Building a New Identity: Race, Gangs, and Violence in California Prisons

Group: University of Miami

URL: http://lawreview.law.miami.edu/wp-content/uploads/2012/08/Noll.pdf

Description

The thesis of this article is that while the CDC claims its policies regarding initial housing in double-occupancy cells focused on separating members of conflicting gangs, in practice it segregated inmates coming into the men’s prison system by perceived race. Research has shown that racial segregation in prisons increases inmate violence, which has the effect of increasing inmate sentences. In California, where inmate populations are disproportionately Black and Latino, this practice, questioned in the courts, is only one example of the segregation existing throughout the prison system. By carefully integrating all inmate cells and eliminating the policy allowing inmates to select their own double occupancy cell partner, California will experience less violence within the prison, thereby reducing prison sentences.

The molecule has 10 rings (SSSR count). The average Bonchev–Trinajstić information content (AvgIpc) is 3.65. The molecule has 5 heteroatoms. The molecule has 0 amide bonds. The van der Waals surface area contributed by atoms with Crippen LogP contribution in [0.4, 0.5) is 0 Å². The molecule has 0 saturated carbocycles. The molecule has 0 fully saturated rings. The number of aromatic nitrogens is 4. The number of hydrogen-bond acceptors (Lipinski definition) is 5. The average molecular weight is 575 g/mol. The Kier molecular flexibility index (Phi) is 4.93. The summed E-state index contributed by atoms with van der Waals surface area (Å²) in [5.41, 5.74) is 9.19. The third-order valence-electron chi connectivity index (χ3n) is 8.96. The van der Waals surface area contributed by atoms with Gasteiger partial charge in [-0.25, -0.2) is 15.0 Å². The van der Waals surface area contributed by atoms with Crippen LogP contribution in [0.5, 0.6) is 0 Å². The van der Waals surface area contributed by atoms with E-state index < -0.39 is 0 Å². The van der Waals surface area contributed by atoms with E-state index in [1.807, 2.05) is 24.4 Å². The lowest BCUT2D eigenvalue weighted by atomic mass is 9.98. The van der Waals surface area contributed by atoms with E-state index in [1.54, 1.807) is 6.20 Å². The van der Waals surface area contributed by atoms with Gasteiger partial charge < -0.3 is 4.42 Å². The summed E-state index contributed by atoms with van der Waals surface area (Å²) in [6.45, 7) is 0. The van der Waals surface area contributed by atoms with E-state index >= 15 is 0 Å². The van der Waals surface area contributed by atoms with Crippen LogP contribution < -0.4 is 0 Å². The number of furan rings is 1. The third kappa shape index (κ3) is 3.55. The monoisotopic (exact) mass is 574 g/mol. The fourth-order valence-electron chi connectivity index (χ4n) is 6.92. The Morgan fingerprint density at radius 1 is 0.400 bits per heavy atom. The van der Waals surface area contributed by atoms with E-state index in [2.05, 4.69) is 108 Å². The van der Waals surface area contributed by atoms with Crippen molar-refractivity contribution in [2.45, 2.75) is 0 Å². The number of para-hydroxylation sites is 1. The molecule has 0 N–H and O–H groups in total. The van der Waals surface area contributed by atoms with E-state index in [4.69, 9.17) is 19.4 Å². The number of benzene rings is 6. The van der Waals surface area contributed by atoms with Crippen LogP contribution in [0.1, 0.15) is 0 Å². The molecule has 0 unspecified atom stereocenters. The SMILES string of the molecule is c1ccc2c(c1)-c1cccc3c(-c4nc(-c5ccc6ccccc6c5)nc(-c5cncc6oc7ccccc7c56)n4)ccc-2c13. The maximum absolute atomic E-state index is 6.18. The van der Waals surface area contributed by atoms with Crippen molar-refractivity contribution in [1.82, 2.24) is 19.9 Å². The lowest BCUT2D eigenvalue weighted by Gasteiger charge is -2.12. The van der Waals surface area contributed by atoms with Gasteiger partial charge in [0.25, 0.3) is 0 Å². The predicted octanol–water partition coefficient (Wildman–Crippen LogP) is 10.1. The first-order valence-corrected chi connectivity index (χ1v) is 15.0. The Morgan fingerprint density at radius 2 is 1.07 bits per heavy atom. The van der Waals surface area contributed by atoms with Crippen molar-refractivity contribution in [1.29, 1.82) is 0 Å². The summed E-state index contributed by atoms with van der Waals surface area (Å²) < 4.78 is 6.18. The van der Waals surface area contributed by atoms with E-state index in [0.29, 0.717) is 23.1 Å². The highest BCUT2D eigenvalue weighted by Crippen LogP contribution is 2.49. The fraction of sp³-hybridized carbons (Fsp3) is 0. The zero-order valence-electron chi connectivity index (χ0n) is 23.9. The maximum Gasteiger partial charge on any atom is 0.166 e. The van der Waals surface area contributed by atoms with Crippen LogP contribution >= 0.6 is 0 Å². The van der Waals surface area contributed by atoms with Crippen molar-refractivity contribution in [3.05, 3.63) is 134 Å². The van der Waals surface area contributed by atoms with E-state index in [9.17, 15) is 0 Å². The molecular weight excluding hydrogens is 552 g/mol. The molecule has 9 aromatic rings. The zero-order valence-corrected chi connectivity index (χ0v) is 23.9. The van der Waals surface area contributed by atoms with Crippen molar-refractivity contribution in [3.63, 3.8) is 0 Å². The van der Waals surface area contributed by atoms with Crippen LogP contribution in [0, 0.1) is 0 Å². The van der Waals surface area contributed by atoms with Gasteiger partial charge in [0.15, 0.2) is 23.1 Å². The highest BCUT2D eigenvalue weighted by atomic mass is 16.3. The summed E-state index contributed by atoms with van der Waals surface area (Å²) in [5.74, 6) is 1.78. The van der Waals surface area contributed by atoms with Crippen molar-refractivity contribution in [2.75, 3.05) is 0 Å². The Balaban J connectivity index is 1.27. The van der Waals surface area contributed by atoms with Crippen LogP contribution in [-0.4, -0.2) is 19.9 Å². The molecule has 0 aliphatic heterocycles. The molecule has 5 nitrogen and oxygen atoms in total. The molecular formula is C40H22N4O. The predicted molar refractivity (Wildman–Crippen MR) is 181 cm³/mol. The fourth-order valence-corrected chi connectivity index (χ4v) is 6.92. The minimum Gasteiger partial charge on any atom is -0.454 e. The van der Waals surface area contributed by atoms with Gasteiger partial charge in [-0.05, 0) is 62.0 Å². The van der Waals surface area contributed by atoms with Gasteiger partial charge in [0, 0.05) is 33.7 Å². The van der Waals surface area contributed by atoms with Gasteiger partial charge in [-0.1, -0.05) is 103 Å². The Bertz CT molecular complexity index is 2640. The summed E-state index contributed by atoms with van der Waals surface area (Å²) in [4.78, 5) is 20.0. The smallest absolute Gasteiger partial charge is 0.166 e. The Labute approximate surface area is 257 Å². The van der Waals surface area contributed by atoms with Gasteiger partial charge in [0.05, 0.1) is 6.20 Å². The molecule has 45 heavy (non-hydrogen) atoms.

Tags

gangs, corrections, inmates, prisons, demographics, staff, prison gangs

Other Attributes
Sub-location
Statewide
Categories
Sectors (Govt, Non-Profit, etc)
Non-Profit
Formats
PDF
Location in resource
N/A
Internet Available?
Yes
Has population data?
No
Mappable?
No
Updated?
No
Frequency
N/A
Year(s) of Publication
2012

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